I’d be nowhere without India.
I first traveled there while running athenahealth, the Watertown-based health care technology company I cofounded in 1997. I was immediately struck by the sheer number of people crowding every street, the crumbling buildings and potholed roads that seemed woefully inadequate to accommodate them all — and the upbeat, can-do energy that radiated despite the infrastructure challenges.
In the beginning, my company created a 13-person data entry center in Chennai, an economic hub on India’s southeastern coast. Over time, athenathealth’s India-based operations grew to thousands of people in multiple locations. Within a few years, those teams were processing complicated workflows and building sophisticated products.
Most businesses with which I’ve had success have been unexpectedly productive because of India. India is teeming with “American dream” energy: the ferocious will to innovate, work, save, plan, and — yes— sacrifice in order to transcend history, poverty, and personal challenge.
This sensibility pervades not just India’s national carriage, but the carriage of countless individuals — like the data entry clerks who arrive from villages without ever having owned basic necessities, let alone cellphones, and convert themselves into multi-generation lifelines for their families and communities with each rupee they send home
There is a growing legion of talented engineers who were raised in poverty but transcend their circumstances to achieve technological breakthroughs that reshape all of our lives. The city of Bangalore has so many tech startups that it’s known as the country’s Silicon Valley. And in the original Silicon Valley, Indian Americans are among the most influential leaders and entrepreneurs.
Now all of this — the robust environment of innovation, entrepreneurism, and economic advancement — is at risk as the country passes a grim milestone of more than 24 million COVID-19 cases, which is probably an undercount. Only about 2.9 percent of Indians have been fully vaccinated, despite the country’s status as one of the world’s leading vaccine manufacturers. The virus is spreading to India’s rural areas, where the hospital infrastructure is dangerously weak. To make matters worse, a recently identified strain that the World Health Organization identified last week as a variant of concern is rapidly spreading across India and appears particularly virulent, affecting young and old alike.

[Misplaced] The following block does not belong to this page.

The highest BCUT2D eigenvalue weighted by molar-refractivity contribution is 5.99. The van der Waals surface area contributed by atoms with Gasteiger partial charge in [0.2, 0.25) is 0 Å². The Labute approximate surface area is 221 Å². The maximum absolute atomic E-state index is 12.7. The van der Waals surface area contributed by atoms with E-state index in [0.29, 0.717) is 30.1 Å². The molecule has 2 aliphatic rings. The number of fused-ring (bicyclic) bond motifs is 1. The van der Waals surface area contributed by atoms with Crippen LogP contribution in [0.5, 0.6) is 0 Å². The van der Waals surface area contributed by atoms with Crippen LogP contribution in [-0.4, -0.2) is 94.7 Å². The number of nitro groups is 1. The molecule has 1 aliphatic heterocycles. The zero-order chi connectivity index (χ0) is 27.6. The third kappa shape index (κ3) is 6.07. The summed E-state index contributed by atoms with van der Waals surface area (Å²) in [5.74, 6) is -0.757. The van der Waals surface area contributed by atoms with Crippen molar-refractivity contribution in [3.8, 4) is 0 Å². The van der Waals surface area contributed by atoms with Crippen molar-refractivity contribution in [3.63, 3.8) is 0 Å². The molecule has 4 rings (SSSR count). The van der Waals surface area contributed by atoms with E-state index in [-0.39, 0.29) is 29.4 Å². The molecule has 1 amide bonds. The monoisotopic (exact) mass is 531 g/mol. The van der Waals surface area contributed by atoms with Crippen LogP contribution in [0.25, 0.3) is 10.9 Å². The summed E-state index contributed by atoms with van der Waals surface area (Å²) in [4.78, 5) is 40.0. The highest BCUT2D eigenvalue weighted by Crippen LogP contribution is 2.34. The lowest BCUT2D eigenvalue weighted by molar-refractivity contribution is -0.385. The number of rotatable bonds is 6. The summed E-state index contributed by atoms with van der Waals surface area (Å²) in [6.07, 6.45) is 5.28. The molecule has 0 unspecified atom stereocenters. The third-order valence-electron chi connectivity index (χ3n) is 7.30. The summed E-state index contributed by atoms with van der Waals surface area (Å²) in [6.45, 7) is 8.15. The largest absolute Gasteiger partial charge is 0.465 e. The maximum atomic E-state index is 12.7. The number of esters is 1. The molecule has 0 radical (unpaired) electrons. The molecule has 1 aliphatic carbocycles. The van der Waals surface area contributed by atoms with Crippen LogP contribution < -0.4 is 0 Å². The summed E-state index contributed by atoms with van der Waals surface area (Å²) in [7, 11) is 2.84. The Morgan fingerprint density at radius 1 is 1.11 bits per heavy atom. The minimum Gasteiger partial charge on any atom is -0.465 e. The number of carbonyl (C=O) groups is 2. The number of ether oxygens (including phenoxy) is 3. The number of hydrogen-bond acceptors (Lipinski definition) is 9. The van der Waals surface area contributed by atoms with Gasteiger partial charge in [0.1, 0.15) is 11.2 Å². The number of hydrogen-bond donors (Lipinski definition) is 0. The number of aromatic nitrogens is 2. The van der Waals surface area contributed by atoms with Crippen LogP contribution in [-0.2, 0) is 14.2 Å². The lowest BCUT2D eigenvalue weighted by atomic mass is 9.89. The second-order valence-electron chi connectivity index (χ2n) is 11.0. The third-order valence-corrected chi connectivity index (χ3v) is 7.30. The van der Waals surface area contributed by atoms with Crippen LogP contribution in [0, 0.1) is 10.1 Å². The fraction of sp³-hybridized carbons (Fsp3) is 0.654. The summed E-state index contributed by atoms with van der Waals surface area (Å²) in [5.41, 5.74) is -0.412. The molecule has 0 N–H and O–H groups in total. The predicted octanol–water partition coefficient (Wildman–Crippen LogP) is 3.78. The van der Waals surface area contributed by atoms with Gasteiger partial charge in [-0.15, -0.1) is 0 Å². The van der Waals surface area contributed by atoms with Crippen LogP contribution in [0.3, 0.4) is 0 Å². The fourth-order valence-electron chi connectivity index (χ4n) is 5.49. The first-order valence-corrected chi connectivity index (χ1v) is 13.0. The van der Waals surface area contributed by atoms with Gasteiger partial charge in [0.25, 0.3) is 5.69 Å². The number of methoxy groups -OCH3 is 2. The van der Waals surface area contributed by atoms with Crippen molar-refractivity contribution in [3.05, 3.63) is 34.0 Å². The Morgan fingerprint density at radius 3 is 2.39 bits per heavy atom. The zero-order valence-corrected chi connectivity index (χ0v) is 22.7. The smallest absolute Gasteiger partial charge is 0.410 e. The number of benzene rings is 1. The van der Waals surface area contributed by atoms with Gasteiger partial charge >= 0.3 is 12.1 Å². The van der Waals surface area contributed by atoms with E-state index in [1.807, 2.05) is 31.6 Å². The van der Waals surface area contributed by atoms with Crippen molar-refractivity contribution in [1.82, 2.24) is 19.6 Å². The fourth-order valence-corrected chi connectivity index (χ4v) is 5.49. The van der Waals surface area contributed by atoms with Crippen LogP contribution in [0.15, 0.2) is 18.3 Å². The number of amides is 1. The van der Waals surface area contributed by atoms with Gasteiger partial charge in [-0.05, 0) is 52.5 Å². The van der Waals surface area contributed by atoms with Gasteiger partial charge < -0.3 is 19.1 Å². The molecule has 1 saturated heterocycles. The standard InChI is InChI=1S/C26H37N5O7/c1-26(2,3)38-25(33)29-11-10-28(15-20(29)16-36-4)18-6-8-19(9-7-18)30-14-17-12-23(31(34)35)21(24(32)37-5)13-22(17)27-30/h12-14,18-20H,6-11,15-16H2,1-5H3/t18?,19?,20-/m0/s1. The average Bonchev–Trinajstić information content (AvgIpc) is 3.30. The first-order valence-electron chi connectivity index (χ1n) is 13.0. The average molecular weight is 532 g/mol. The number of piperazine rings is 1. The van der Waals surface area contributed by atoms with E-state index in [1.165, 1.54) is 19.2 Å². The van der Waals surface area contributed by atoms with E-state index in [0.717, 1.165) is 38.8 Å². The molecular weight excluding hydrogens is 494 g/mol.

India needs our immediate help. Against this harrowing backdrop, I called my friend Raj Sharma, a Boston wealth manager who serves on the board of the American India Foundation, an organization devoted to accelerating social and economic change in India. AIF is at work sending life-saving medical oxygen to the areas that need it most — and using its extended network to ensure secure, swift delivery. Across India, demand for medical oxygen has increased sevenfold since last month, and there have been multiple reports of people dying after hospitals ran out.
India is America’s ally, a source of ingenuity and inspiration. It’s a critical engine of our economic growth. And for decades it’s been our partner in upholding the values of freedom and democracy, even when things get complicated.
At a Zoom fund-raiser on May 8, Raj and I raised $1.35 million, enough to buy 1,350 oxygen concentrators. This brought the total raised by AIF in recent weeks to over $20 million. The organization is in the process of sending India’s public hospitals 8,500 oxygen concentrators, as well as portable beds, oxygen generator plants, and ventilators. But the need remains enormous.
As any believer in the American dream knows, business and life hinge on timing. Our response in the coming days is essential to the 1.4 billion people living in India, our allies in virtually every sense. So let’s tap into our characteristically American can-do spirit and act now to do what we can to support the people of India.
Jonathan Bush is a technology entrepreneur.